Spreads are determined by:

    1. The policy of the big market makers. Presumably, there was very little difference between the spreads of the individual big banks.

    2. The propensity of savers to deposit in these market-making banks. If savers in fact invested elsewhere during ALP administrations, then the banks would have to offer more at that time to encourage local depositors. That answer could be determined by calculating the relationship between official rates and rates on term deposits offered by the big banks.

    If there is no appreciable real difference in the banks’ cost of borrowing during Coalition and ALP administrations, then it is arguable that banks use ALP administrations as an opportunity to feather their own nests and/or use interest rates to make life uncomfortable for ALP administrations. In other words the spread has a political rather than a financial motive.

  9. Katz, no – deposit rates are determined by “The propensity of savers to deposit in these market-making banks” (well partially most of the money actually comes from wholesale investors).

    The spread is the difference between the official interest rate (the rate which the Commonwealth is prepared to pay on funds borrowed) and the lending rate.

    The spread can move independently of either deposit or loan rates.

  10. Katz, no – deposit rates are determined by “The propensity of savers to deposit in these market-making banksâ€? (well partially most of the money actually comes from wholesale investors).

    I read this as you acknowledging that I am correct. Those wholesalers you mention also compete for savers’ money. They are competing in the same capital market as the banks are for term depositors.

    The spread is the difference between the official interest rate (the rate which the Commonwealth is prepared to pay on funds borrowed) and the lending rate.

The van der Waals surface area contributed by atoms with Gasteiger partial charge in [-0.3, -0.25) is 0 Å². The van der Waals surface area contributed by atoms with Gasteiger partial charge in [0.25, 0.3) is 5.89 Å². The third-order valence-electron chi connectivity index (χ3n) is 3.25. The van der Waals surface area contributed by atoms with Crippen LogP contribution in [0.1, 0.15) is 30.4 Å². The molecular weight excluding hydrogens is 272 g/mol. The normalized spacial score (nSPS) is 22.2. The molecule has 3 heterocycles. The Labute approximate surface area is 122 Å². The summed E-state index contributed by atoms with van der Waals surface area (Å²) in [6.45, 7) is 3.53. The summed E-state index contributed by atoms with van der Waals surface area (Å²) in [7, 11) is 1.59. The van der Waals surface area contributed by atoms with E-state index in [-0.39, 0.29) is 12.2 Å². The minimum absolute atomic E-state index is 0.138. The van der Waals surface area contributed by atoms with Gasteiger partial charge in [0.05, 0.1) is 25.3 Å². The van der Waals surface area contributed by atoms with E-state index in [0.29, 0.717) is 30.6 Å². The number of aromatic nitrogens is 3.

Commonwealth? We’re talking about private loans here.

    The spread can move independently of either deposit or loan rates.

    How is the above different from this:

    In other words the spread has a political rather than a financial motive.

  11. I would not conclude anything from the two financial rate of return series given by Tony G. except that the difference is not a constant. I’d be very surprised if the difference would be a constant.

  12. Katz said

    “calculating the relationship between official rates and rates on term deposits”

    I am not sure what that data does to my assertions.

    I used 60 day $10,000 term deposits as published by the RBA for a benchmark of deposits, found here;

    http://www.rba.gov.au/Statistics/Bulletin/F04hist.xls

    Cash Rate to 60 day $10K term deposit, last column is the spread.
    i.e
    Aug 90 CR 14 TD 13.05 Spread 0.95

    CR 60 Day TD Spread

    Aug-90 14 13.05 0.95
    Oct-90 13 11.9 1.1
    Dec-90 12 10.75 1.25
    Apr-91 11.5 10.4 1.1
    May-91 10.5 9.75 0.75
    Sep-91 9.5 8.8 0.7
    Nov-91 8.5 7.75 0.75
    Jan-92 7.5 6.95 0.55
    May-92 6.5 6.4 0.1
    Jul-92 5.75 5.45 0.3
    Mar-93 5.25 5.15 0.1
    Jul-93 4.75 5 -0.25
    Aug-94 5.5 5.15 0.35
    Sep-94 5.5 5.3 0.2
    Oct-94 6.5 5.55 0.95
    Nov-94 6.5 5.75 0.75
    Dec-94 7.5 6.05 1.45
    Jun-96 7.5 5.9 1.6
    Aug-96 7 5.45 1.55
    Nov-96 6.5 5.3 1.2
    Dec-96 6 5.05 0.95
    Mar-97 6 4.9 1.1
    Apr-97 6 4.8 1.2
    May-97 5.5 4.5 1
    Jul-97 5 4.25 0.75
    Sep-97 5 3.7 1.3
    Dec-98 4.75 3.5 1.25
    Nov-99 5 3.45 1.55
    Feb-00 5.5 3.85 1.65
    Apr-00 5.75 4.15 1.6
    May-00 6 4.35 1.65
    Aug-00 6.25 4.4 1.85
    Feb-01 5.75 3.95 1.8
    Mar-01 5.5 4.9 0.6
    Apr-01 5 4.8 0.2
    Sep-01 4.75 2.8 1.95
    Oct-01 4.5 2.7 1.8
    Dec-01 4.25 2.9 1.35
    Apr-02 4.5 2.9 1.6
    Jun-02 4.75 3.15 1.6
    Nov-03 5 3.65 1.35
    Dec-03 5.25 3.75 1.5
    Mar-05 5.5 3.45 2.05
    May-06 5.75 4.1 1.65
    Aug-06 6 4 2
    Nov-06 6.25 4.25 2
    Aug-07 6.5 4.75 1.75
    Nov-07 6.75 5 1.75
    Feb-08 7 5.6 1.4

    Further to that, the spread between standard variable rate loans and 60 day $10k term deposits.

    Aug-90 3.45
    Oct-90 4.1
    Dec-90 4.25
    Apr-91 4.1
    May-91 4.25
    Sep-91 4.2
    Nov-91 4.75
    Jan-92 5.05
    May-92 4.6
    Jul-92 5.05
    Mar-93 4.85
    Jul-93 4.5
    Aug-94 3.6
    Sep-94 4.2
    Oct-94 3.95
    Nov-94 3.8
    Dec-94 4.45
    Jun-96 3.85
    Aug-96 3.8
    Nov-96 3.45
    Dec-96 3.2
    Mar-97 2.65
    Apr-97 2.4
    May-97 2.7
    Jul-97 2.95
    Sep-97 3
    Dec-98 3
    Nov-99 3.35
    Feb-00 3.45
    Apr-00 3.4
    May-00 3.45
    Aug-00 3.65
    Feb-01 3.6
    Mar-01 2.4
    Apr-01 2
    Sep-01 3.77
    Oct-01 3.62
    Dec-01 3.17
    Apr-02 3.42
    Jun-02 3.42
    Nov-03 3.17
    Dec-03 3.32
    Mar-05 3.87
    May-06 3.47
    Aug-06 3.82
    Nov-06 3.82
    Aug-07 3.57
    Nov-07 3.57
    Feb-08 3.39

  13. Nice work Tony G.